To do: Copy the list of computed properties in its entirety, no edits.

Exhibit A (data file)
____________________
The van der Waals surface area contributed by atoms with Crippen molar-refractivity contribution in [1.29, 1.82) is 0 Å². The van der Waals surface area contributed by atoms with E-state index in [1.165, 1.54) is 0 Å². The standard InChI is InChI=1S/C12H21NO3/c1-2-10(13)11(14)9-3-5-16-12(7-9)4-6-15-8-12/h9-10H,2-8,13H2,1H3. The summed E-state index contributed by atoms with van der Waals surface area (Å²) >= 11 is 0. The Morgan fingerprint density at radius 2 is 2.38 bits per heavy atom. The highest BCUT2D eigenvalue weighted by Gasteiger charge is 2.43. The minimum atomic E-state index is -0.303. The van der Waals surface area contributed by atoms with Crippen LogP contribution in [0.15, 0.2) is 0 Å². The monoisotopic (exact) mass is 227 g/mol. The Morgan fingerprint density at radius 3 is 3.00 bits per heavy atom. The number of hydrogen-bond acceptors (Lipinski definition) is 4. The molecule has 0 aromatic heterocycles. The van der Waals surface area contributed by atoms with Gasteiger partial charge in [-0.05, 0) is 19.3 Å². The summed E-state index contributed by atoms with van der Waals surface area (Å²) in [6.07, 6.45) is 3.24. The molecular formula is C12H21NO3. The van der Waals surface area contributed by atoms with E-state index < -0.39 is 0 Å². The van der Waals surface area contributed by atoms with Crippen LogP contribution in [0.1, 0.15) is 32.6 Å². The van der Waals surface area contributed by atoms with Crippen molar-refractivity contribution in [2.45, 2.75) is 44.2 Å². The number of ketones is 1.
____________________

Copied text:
The van der Waals surface area contributed by atoms with Crippen molar-refractivity contribution in [1.29, 1.82) is 0 Å². The van der Waals surface area contributed by atoms with E-state index in [1.165, 1.54) is 0 Å². The standard InChI is InChI=1S/C12H21NO3/c1-2-10(13)11(14)9-3-5-16-12(7-9)4-6-15-8-12/h9-10H,2-8,13H2,1H3. The summed E-state index contributed by atoms with van der Waals surface area (Å²) >= 11 is 0. The Morgan fingerprint density at radius 2 is 2.38 bits per heavy atom. The highest BCUT2D eigenvalue weighted by Gasteiger charge is 2.43. The minimum atomic E-state index is -0.303. The van der Waals surface area contributed by atoms with Crippen LogP contribution in [0.15, 0.2) is 0 Å². The monoisotopic (exact) mass is 227 g/mol. The Morgan fingerprint density at radius 3 is 3.00 bits per heavy atom. The number of hydrogen-bond acceptors (Lipinski definition) is 4. The molecule has 0 aromatic heterocycles. The van der Waals surface area contributed by atoms with Gasteiger partial charge in [-0.05, 0) is 19.3 Å². The summed E-state index contributed by atoms with van der Waals surface area (Å²) in [6.07, 6.45) is 3.24. The molecular formula is C12H21NO3. The van der Waals surface area contributed by atoms with E-state index < -0.39 is 0 Å². The van der Waals surface area contributed by atoms with Crippen LogP contribution in [0.1, 0.15) is 32.6 Å². The van der Waals surface area contributed by atoms with Crippen molar-refractivity contribution in [2.45, 2.75) is 44.2 Å². The number of ketones is 1.